Incision and Drainage:
This is simply opening the abscess or cyst and letting it drain. This works immediately, but unfortunately, this form of treatment has a high chance of the abscess / cyst coming back as soon as the opening closes again.
This is an old, standard treatment that makes a large opening and then sutures the inside edges of the duct to the skin to keep it open. The results of this method and the Word Catheter are the same. At Meridia Gynecology, we rarely use this method because it is unnecessary, causes a lot of discomfort and heals slowly. There are times when we need to do it, but those are very rare.
Word catheter insertion
- After examining the cyst/abscess, we give you local anaesthetic (freezing) to numb the area.
- The doctor will then open up the cyst/abscess, by making an incision or using LASER, at the same place as the duct opening once was. You will not feel this.
- The cyst/abscess can now be emptied on fluid/pus.
- The gland is then cleaned by flushing with a sterile solution and small connections inside are broken to free infection.
- We now insert the Word catheter.
- The Word catheter stays inside for 4-6 weeks. This keeps the duct open long enough for the new skin edges to heal and stay open.
- The catheter is held in place by a small balloon that is inflated inside. You will feel this balloon as a solid round object. It will not be painful.
- The free end of the catheter is easily tucked into your vagina.
Living with a Word catheter
- Congratulations to your new Bartholin’s duct opening! The small catheter we placed inside will help the new skin edges heal, keeping the duct open.
- After the catheter insertion, it is important to keep the area clean and dry to prevent infections.
- Take sitz baths 2-3 times per day. A Sitz bath is a warm-water bath with Epson salts or Baking Soda added. You sit in the tub/basin only covering only the hips and buttocks. This will keep the area clean and promote healing and comfort. Splash the fluid against your vaginal opening and use your fingers to clean the area.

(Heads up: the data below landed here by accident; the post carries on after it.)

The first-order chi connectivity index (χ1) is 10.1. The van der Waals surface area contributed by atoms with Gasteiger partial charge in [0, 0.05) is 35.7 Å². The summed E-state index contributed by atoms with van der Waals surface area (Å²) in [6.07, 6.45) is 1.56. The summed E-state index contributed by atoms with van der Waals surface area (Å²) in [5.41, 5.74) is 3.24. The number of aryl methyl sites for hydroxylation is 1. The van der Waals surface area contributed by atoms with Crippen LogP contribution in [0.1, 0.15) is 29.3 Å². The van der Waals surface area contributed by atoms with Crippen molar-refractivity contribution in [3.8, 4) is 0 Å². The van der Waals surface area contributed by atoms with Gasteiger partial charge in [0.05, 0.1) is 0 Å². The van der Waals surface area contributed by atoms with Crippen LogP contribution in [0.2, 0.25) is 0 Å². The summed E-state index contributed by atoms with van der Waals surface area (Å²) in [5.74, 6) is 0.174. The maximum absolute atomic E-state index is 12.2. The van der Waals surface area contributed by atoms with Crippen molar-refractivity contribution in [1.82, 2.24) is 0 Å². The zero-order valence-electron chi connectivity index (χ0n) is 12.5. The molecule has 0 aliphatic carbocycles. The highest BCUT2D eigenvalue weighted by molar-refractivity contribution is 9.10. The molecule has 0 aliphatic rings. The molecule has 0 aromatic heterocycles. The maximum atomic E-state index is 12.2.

- Do not pull out the Catheter!
- The gland secretion will drain around the catheter. You can help this process by massaging, or “milking” lips downward when you are in the shower.
- You may have some discharge after the procedure. There can also be some spotting from the incision / LASER. As long as the bleeding does not increase, or there is no worsening of pain, swelling or fever, there is no need for concern.
- Wear a panty liner.
- After the catheter is inserted, the area can be irritated. This will settle down with time.
- If you have any of these symptoms, please come in right away!
- Increased pain
- Fever and chills
- Increased swelling in the operation area.
- Never have vaginal intercourse while the Word catheter is in place. This will be painful and you will rip the catheter out cause tearing and bleeding.
- Explore other ways to enjoy sex! Sexual intercourse can be resumed after the catheter is removed.
- The same applies for tampons – use pads as long as the catheter is in place.
- We recommend showering instead of taking baths.
- We will see you one week after the Word catheter insertion. At this appointment, we will make sure that the catheter is well placed and draining well.
- In 4 – 6 weeks we will remove the catheter. This takes a few seconds and is not painful.
- Even after the catheter has been removed, you will benefit from massaging the area. This will promote drainage and help keeping the duct open, preventing a new cyst/abscess from developing.
- There is about 20% risk of the cyst/abscess coming back. Please see us as soon as you notice a swelling.